Fight Philosophy, for thousands of years, has stood to provide insights not just into the art of warfare, but of mastering the war within. From Sun Tsu's classic Art of War to the modern Tao of JKD by Bruce Lee, there are many publications that provide insight into the cross pollination of the art of fight and life philosophy. We've compiled five of our favorites below.
The Book of Five Rings (五輪書, Go Rin no Sho) is a text on kenjutsu and the martial arts in general, written by the Japanese swordsman Miyamoto Musashi around 1645. There have been various translations made over the years, and it enjoys an audience considerably broader than only that of martial artists and people across East Asia: for instance, some foreign business leaders find its discussion of conflict and taking the advantage to be relevant to their work in a business context. The modern-day Hyōhō Niten Ichi-ryū employs it as a manual of technique and philosophy.
Compiled posthumously following Bruce's tragic early passing, the Tao of Jeet Kune Do was the result of Lee's inability to train physically during a debilitating back injury. Unable to train, Bruce took the time to document his philosophies on fighting and life, which was to become his art of Jeet Kune Do, or the 'Way of the Intercepting Fist."
The book records Tsunetomo's views on bushido, the warrior code of the samurai. Hagakure is sometimes said to assert that bushido is really the "Way of Dying" or living as though one was already dead, and that a samurai must be willing to die at any moment in order to be true to his lord. His saying "the way of the warrior is death" was a summation of the willingness to sacrifice that bushido codified.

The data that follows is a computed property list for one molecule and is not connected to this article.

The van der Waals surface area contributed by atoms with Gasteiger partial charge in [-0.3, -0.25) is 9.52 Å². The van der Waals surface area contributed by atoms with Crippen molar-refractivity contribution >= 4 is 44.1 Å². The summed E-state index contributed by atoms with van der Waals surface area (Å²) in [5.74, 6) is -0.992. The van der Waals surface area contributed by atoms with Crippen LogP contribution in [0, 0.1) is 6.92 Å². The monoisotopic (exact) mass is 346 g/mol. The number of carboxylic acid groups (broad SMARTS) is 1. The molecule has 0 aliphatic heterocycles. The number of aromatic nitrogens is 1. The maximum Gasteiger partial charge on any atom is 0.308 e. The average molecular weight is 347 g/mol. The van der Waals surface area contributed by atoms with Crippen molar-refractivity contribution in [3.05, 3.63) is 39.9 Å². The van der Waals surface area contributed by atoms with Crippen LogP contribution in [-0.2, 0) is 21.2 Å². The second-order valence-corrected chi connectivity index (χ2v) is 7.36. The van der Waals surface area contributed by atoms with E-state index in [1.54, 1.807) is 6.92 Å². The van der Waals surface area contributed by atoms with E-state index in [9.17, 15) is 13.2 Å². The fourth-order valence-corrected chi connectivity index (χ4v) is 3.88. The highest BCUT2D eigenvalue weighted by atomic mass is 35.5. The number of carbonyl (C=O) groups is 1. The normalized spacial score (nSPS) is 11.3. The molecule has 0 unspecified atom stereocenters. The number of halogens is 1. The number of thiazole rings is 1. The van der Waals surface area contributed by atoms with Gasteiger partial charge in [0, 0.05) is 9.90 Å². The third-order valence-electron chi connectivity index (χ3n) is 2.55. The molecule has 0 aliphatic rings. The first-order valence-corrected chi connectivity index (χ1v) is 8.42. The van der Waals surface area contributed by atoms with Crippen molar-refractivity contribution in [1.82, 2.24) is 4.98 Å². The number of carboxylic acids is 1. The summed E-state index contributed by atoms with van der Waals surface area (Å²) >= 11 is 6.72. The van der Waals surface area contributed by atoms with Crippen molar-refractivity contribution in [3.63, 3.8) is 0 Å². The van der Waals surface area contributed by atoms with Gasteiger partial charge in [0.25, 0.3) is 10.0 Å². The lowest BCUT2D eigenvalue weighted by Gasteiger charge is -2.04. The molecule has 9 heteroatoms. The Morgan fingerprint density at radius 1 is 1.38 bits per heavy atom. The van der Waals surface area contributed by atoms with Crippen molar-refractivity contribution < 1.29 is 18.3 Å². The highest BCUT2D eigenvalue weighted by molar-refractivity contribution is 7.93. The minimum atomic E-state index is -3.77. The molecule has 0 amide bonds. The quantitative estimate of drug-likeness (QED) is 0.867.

The 33 Strategies of War is a 2006 book written by American author Robert Greene that is described as a "guide to the subtle social game of everyday life informed by the ... military principles in war". It is composed of discussions and examples on offensive and defensive strategies from a wide variety of people and conditions, applying them to social conflicts such as family quarrels and business negotiations. Coincidentally, three other books on this list are frequently referenced in 33 Strategies.
The Art of War remains the most influential strategy text in East Asian warfare and has influenced both Eastern and Western military thinking, business tactics, legal strategy, lifestyles and beyond. Each of it's thirteen chapters is dedicated to a specific aspect of war, giving insight into specific strategies and tactics of successful fight fare.